BMC Med Inform Decis Mak. 2021 Mar 18;21(1):103. doi: 10.1186/s12911-021-01437-6.
BACKGROUND: The Ministry of Health in Saudi Arabia is expanding the country’s telemedicine services by using advanced technology in health services. In doing so, an e-health application (app), Seha, was introduced in 2018 that allows individuals to have face-to-face visual medical consultations with their doctors on their smartphones.
OBJECTIVE: This study evaluated the effectiveness of the app in improving healthcare delivery by ensuring patient satisfaction with the care given, increasing access to care, and improving efficiency in the healthcare system.
METHODS: A cross-sectional study design was used to assess the perceptions of users of the Seha app and non-users who continued with traditional health services. The data were collected using an online survey via Google Forms between June 2020 and September 2020. Independent t tests and chi-square (χ2) tests were conducted to answer the research questions.
RESULTS: There was a significant difference between users and non-users in terms of ease of access to health services (t = – 9.38, p < 0.05), with app users having a higher mean score (4.19 ± 0.91) than non-users (3.41 ± 1.00); satisfaction with health services (t = – 6.33, p < 0.05), with users having a higher mean score (3.96 ± 0.91) than non-users (3.45 ± 0.94); and efficiency (only one visit needed for treatment) (t = – 3.20, p < 0.05), with users having a higher mean score (3.71 ± 0.93) than non-users (3.45 ± 0.93). There were significant associations between the use of the Seha app and age (χ2 = 8.79, p < 0.05), gender (χ2 = 22.19, p < 0.05), region (χ2 = 19.74, p < 0.05), and occupation (χ2 = 22.05, p < 0.05). There were significant relationships between the three items (on access, satisfaction, and efficiency) and experiencing technical issues (t = 4.47, t = 8.11, and t = 3.24, respectively, p < 0.05), with users who faced technical problems having significantly lower mean scores for all three items.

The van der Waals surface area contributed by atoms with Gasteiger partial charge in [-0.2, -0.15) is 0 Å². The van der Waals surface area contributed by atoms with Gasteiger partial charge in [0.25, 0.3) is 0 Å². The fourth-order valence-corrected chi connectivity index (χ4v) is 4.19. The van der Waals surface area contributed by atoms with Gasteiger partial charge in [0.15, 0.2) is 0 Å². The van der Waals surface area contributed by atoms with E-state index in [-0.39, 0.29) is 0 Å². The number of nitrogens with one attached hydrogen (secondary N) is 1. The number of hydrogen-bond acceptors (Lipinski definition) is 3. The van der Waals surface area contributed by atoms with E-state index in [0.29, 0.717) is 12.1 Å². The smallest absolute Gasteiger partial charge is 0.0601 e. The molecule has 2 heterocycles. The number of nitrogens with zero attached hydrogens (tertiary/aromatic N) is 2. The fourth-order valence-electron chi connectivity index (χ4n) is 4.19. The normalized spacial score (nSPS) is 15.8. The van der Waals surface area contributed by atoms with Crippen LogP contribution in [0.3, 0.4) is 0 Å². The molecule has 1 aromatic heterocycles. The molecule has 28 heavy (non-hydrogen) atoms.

CONCLUSION: This study provided evidence that the Seha app improved the delivery of healthcare in Saudi Arabia. Users of the app had a better health experience in terms of their perceived ease of access to healthcare services; their satisfaction with healthcare services; and the efficiency of the system, measured by the number of required doctor visits. Other factors that appeared to influence the use of the app included age, gender, usual source of care, and technical difficulties.